BAILEE BROWN, RUNNER, HONG KONG INTERNATIONAL SCHOOL: And just keeping the main idea in mind that we are doing this for a good cause. And this is 24 hours, compared to our entire lives which most people go through.
FIELD: The Global Slavery Index estimates there are 48.5 million enslaved people across the world and that two thirds of them are in Asia. For the seventh year, the nonprofit running to stop traffic is putting on this race entirely organized by high school students.
They race along Hong Kong's Victoria Peak and partner with runners in Kuala Lumpur, Singapore and South Korea. Together, the Asia relays race raised more than US$700,000 since 2010.
KESHAV MENON, BUSINESS DIRECTOR, 24 HOUR RACE: And slowly, I started to go back to my home roots. And when I found out more about the problem of slavery in India, how it manifests in many different forms, I felt really bad because I thought that I'm living in such a privileged area in Hong Kong. I was to go back and I am not really able to do some change. I slowly got more interested in the 24 Hour Race itself.
FIELD: At 5 o'clock on a Sunday morning, the finish line feels far.
RICHTER: Very, very tired. Four hours to go. A few of us have injuries and some of us are starting to get sick.
ALIX AGUZIN, RUNNER, HONG KONG INTERNATIONAL SCHOOL: When you get a cramp and you are running and you feel like you can't go on anymore, just think about what they're going through, and then keep ongoing for them when you can't go on for yourself. You want to give up, just go on for the cause that you have.
FIELD: The fuel for these runners, fighting for so many others.
Alexandra Field, CNN, Hong Kong.
AZUZ: Now, taking a look at self-driving cars. The pros and cons are clear. Potentially fewer accidents but significantly higher costs. Freeing up passengers during commutes, but a potential loss in human driving skills. When you take a look at self-driving race cars, though, one question that comes up might be why? Isn't racing a sport for human drivers and crews?
According to Diverge.com, showing that self-driving cars can safely rocket themselves around a race track might make the general public feel better about self-driving cars on the street.
One company developing them is having a wild ride.
SAMUEL BURKE, CNN TECHNOLOGY CORRESPONDENT: This is the world's first self-driving race car called Robocar and when they're out on the track, they won't have any drivers. There's no cockpit. All of the cars will be exactly the same, same specs. The only difference will be the team behind them and the different algorithms they're creating.
What makes this self-driving race car different from the typical race car that has a driver seat?
DENIS SVERDLOV, ROBORACE CEO: I would say everything. It looks like a plane with wheels. And it's super efficient in terms of aerodynamics and it's super fast. Professional drivers cannot take the G-force which is going to be created in this type of cars.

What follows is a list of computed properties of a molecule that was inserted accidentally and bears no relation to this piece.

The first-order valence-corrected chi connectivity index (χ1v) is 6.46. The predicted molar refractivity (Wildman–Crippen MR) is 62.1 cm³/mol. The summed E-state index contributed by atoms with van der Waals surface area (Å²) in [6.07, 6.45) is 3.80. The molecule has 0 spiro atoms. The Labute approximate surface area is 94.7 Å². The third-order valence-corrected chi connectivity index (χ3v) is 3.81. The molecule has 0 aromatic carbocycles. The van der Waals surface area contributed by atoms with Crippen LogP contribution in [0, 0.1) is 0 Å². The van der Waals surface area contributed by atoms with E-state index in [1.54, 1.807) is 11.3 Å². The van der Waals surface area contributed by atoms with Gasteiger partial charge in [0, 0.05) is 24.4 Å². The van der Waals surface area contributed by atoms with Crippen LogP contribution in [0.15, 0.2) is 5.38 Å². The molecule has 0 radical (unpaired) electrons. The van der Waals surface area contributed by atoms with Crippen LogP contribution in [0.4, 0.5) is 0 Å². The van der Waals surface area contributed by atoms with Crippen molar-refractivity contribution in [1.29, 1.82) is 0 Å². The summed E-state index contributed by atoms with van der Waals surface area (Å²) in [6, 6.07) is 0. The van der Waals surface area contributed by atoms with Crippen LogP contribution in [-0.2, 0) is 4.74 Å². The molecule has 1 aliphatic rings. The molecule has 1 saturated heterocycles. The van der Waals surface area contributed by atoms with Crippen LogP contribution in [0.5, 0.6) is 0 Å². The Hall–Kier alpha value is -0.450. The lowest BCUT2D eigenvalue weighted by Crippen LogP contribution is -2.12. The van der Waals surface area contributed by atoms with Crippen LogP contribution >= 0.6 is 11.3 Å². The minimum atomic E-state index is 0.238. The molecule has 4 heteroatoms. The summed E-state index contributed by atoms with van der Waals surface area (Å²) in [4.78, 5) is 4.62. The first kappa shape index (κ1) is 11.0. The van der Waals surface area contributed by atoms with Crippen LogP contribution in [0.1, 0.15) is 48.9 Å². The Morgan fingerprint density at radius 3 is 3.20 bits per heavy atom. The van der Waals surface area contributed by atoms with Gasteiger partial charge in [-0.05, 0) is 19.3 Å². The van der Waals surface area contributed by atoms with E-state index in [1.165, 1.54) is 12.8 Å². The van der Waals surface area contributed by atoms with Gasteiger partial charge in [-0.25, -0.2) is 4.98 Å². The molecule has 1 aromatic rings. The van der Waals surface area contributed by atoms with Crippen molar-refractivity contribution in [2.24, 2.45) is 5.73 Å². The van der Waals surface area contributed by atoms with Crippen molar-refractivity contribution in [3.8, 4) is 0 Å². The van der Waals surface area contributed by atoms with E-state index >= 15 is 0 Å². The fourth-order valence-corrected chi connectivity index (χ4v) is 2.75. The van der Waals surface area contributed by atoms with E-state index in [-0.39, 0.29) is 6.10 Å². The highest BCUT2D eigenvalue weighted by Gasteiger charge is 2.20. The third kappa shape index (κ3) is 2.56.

And it's super powerful. So, we created special motors for these cars, so it's almost 500 horsepower per wheel. So, it's a beast.
And, software engineer needs to find a way how to manage this car.
BURKE: Do you think that the common man in the street who makes minimum wage is going to be able to relate to this? Or this kind of a sport for rich guys?
SVERDLOV: The future in any case is going to be driverless. So, we'll see those cars, like on the roads, very soon. Much sooner than we can expect. And, of course, it will touch every day life and we'll see (INAUDIBLE) very, very quick.
BURKE: When I talked to the people creating self-driving cars, they always say it's not to be cool. The real perk is to try and eliminate car accidents. But one of your prototypes had a car accident recently in Argentina. So, doesn't this defeat the purpose?
SVERDLOV: I think it's opposite. Of course, it's plot (ph) from where all the teams are (INAUDIBLE). When you crash, what you get, you get a lot of data. You can listen why did it happen, how to avoid it in the future. And there is no risk for why. So, this knowledge you can reuse in real road cars. So, it means that our real road cars will become safer.
BURKE: So, how much did it cost you?
SVERDLOV: To me?
SVERDLOV: Around one million pound to make this car.
BURKE: So, a little more than a million dollars. Worth it?
SVERDLOV: Yes, for sure.
AZUZ: So, robots aren't just getting faster, they're getting more athletic y'all. This is Handle. Why the name? Because it can pick up and handle stuff. It can also travel up to nine miles per hour. It can balance, spin, it can go down stairs and its vertical leap is 48 inches. When he unveiled it, the CEO of the Google-owned company Boston Dynamics said he thinks this could cause nightmares. Guess that depends on whether the 6-foot 6-inch robot is chasing you.
It has excellent handling and it's a home on a range of 15 miles which techies will get a charge out of. But it could cost a battery of concerns for movie fans who've seen what can happen when robots get their wires crossed, go on a power trip and cause dismalfunction. It's almost too much to handle.